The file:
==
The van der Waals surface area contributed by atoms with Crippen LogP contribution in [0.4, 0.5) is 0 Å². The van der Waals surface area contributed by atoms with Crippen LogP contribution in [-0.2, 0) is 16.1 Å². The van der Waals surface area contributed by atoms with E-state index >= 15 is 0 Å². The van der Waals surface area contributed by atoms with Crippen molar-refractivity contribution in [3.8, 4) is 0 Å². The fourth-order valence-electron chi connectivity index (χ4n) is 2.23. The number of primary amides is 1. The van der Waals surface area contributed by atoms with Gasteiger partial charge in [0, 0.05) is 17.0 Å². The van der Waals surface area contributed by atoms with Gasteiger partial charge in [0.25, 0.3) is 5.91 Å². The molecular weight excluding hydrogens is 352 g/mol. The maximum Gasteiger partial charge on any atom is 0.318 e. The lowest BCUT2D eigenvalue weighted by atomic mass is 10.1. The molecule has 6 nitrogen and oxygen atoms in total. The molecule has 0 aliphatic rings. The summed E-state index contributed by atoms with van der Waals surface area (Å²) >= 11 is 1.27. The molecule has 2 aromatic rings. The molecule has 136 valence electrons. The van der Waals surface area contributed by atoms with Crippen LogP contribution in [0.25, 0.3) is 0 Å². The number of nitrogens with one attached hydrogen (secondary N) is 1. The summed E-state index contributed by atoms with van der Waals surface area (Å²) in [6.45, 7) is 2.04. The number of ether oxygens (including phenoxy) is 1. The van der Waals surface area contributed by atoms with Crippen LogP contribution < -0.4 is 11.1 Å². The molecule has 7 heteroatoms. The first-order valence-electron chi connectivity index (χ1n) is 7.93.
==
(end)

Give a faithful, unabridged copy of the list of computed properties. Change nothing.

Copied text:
The van der Waals surface area contributed by atoms with Crippen LogP contribution in [0.4, 0.5) is 0 Å². The van der Waals surface area contributed by atoms with Crippen LogP contribution in [-0.2, 0) is 16.1 Å². The van der Waals surface area contributed by atoms with E-state index >= 15 is 0 Å². The van der Waals surface area contributed by atoms with Crippen molar-refractivity contribution in [3.8, 4) is 0 Å². The fourth-order valence-electron chi connectivity index (χ4n) is 2.23. The number of primary amides is 1. The van der Waals surface area contributed by atoms with Gasteiger partial charge in [0, 0.05) is 17.0 Å². The van der Waals surface area contributed by atoms with Gasteiger partial charge in [0.25, 0.3) is 5.91 Å². The molecular weight excluding hydrogens is 352 g/mol. The maximum Gasteiger partial charge on any atom is 0.318 e. The lowest BCUT2D eigenvalue weighted by atomic mass is 10.1. The molecule has 6 nitrogen and oxygen atoms in total. The molecule has 0 aliphatic rings. The summed E-state index contributed by atoms with van der Waals surface area (Å²) >= 11 is 1.27. The molecule has 2 aromatic rings. The molecule has 136 valence electrons. The van der Waals surface area contributed by atoms with Crippen LogP contribution in [0.25, 0.3) is 0 Å². The number of nitrogens with one attached hydrogen (secondary N) is 1. The summed E-state index contributed by atoms with van der Waals surface area (Å²) in [6.45, 7) is 2.04. The number of ether oxygens (including phenoxy) is 1. The van der Waals surface area contributed by atoms with Crippen LogP contribution < -0.4 is 11.1 Å². The molecule has 7 heteroatoms. The first-order valence-electron chi connectivity index (χ1n) is 7.93.